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Friday, January 3, 2014

A Deep Dive into Till v. SCS Credit Corp -- Part V: Justice Thomas’s Concurrence

As the plurality, by definition, did not have a majority, it was Justice Thomas’s concurrence that resulted in the 7th Circuit’s decision being reversed.  However, as Justice Thomas’s views were more extreme than the plurality’s, the latter, as the narrower basis for decision, came to be the focus of subsequent interpretation (unlike, say Northern Pipeline v. Marathon, where Rehnquist’s concurrence, containing the narrower ground, was considered to be the position of the Court). Although I probably have a great deal more respect for Justice Thomas’s jurisprudence than the average law school graduate, because I find him to be both intellectually honest and consistent,  I regret that his concurrence in Till is impossible to defend.  The concurrence takes the frequently employed literalist approach to construing the statute, but unfortunately has an extremely narrow interpretation of the relevant phrase: “value, as of the effective date of the property to be distributed under the plan”.  Not only does his interpretation ignore common sense and other tools of legislative interpretation, even within literalist parameters, it ignores obvious alternative interpretations of that phrase.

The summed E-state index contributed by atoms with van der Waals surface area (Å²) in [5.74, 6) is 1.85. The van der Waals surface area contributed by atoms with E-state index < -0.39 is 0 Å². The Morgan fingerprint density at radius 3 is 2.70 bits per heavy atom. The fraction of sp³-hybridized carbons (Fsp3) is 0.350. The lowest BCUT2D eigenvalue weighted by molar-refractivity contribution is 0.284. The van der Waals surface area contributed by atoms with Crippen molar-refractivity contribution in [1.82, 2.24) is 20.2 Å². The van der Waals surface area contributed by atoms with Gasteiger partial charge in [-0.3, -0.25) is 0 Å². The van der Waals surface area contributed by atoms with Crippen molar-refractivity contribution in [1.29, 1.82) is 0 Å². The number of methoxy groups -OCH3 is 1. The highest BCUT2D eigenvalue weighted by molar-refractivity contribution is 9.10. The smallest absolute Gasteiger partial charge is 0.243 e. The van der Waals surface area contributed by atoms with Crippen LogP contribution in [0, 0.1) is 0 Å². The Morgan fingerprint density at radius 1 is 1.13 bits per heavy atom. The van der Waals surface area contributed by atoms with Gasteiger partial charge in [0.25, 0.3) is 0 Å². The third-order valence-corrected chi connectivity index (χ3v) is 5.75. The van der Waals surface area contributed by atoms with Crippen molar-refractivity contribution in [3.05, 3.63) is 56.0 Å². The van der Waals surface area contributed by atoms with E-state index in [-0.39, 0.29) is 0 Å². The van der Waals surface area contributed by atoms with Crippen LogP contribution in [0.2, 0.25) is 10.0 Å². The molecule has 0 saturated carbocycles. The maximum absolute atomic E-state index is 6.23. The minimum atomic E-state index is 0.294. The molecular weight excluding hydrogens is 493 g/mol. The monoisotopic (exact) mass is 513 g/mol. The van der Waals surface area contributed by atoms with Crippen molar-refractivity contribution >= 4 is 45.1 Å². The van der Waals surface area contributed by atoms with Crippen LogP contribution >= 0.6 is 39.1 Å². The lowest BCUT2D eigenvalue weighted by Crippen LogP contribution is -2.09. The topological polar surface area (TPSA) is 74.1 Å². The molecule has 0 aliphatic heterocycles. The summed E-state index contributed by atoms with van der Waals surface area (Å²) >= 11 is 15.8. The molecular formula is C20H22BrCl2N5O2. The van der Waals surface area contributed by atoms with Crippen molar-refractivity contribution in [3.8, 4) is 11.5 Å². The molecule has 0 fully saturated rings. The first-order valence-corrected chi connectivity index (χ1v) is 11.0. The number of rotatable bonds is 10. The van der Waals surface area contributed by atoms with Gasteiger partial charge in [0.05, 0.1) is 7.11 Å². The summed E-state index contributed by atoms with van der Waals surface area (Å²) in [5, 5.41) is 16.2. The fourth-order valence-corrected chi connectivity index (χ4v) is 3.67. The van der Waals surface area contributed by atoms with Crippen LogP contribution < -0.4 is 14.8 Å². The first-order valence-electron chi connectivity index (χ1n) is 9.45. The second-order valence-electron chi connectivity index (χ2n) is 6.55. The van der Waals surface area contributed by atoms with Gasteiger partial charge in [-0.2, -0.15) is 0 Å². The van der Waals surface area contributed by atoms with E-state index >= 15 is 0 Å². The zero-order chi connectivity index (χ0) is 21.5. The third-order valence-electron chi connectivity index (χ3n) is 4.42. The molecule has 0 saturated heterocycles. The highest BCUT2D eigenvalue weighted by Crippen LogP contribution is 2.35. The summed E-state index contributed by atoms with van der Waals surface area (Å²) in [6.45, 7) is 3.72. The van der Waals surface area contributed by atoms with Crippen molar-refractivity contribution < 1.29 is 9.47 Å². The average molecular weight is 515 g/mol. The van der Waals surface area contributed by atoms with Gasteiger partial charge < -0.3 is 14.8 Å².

Simply put, the Thomas concurrence in Till states that the statute requires the “property” to be distributed under the plan to be valued, and contrasts that with valuing the debtor’s “promise” to distribute said property.  Justice Thomas then asserts, without any detailed explanation of how he reaches his conclusion, this means that the only discounting needed is at the risk-free rate, because otherwise, the bankruptcy court would be valuing the “promise”.  The risk-free rate, in his mind, values the “property”, i.e., the cash that will be received in the future.